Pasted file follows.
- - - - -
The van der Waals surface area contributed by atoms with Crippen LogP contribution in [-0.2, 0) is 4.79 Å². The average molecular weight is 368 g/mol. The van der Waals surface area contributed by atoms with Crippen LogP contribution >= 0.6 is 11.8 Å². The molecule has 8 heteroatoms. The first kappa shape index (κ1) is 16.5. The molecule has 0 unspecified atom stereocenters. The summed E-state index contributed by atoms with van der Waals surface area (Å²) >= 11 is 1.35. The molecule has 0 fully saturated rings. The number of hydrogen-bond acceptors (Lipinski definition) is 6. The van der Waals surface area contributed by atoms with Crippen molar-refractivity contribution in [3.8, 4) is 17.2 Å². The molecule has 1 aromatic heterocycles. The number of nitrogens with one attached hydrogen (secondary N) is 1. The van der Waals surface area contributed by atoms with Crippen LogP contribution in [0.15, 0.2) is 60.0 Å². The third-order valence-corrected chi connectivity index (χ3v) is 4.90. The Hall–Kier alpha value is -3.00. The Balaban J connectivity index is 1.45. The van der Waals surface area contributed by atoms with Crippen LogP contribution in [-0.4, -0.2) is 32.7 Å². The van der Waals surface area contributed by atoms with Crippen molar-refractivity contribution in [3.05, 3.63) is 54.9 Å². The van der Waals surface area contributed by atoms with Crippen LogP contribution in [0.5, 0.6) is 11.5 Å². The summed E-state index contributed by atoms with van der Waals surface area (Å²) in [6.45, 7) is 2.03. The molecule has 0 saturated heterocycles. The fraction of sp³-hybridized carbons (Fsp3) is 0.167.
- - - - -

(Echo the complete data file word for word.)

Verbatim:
The van der Waals surface area contributed by atoms with Crippen LogP contribution in [-0.2, 0) is 4.79 Å². The average molecular weight is 368 g/mol. The van der Waals surface area contributed by atoms with Crippen LogP contribution >= 0.6 is 11.8 Å². The molecule has 8 heteroatoms. The first kappa shape index (κ1) is 16.5. The molecule has 0 unspecified atom stereocenters. The summed E-state index contributed by atoms with van der Waals surface area (Å²) >= 11 is 1.35. The molecule has 0 fully saturated rings. The number of hydrogen-bond acceptors (Lipinski definition) is 6. The van der Waals surface area contributed by atoms with Crippen molar-refractivity contribution in [3.8, 4) is 17.2 Å². The molecule has 1 aromatic heterocycles. The number of nitrogens with one attached hydrogen (secondary N) is 1. The van der Waals surface area contributed by atoms with Crippen LogP contribution in [0.15, 0.2) is 60.0 Å². The third-order valence-corrected chi connectivity index (χ3v) is 4.90. The Hall–Kier alpha value is -3.00. The Balaban J connectivity index is 1.45. The van der Waals surface area contributed by atoms with Crippen LogP contribution in [-0.4, -0.2) is 32.7 Å². The van der Waals surface area contributed by atoms with Crippen molar-refractivity contribution in [3.05, 3.63) is 54.9 Å². The van der Waals surface area contributed by atoms with Crippen LogP contribution in [0.5, 0.6) is 11.5 Å². The summed E-state index contributed by atoms with van der Waals surface area (Å²) in [6.45, 7) is 2.03. The molecule has 0 saturated heterocycles. The fraction of sp³-hybridized carbons (Fsp3) is 0.167.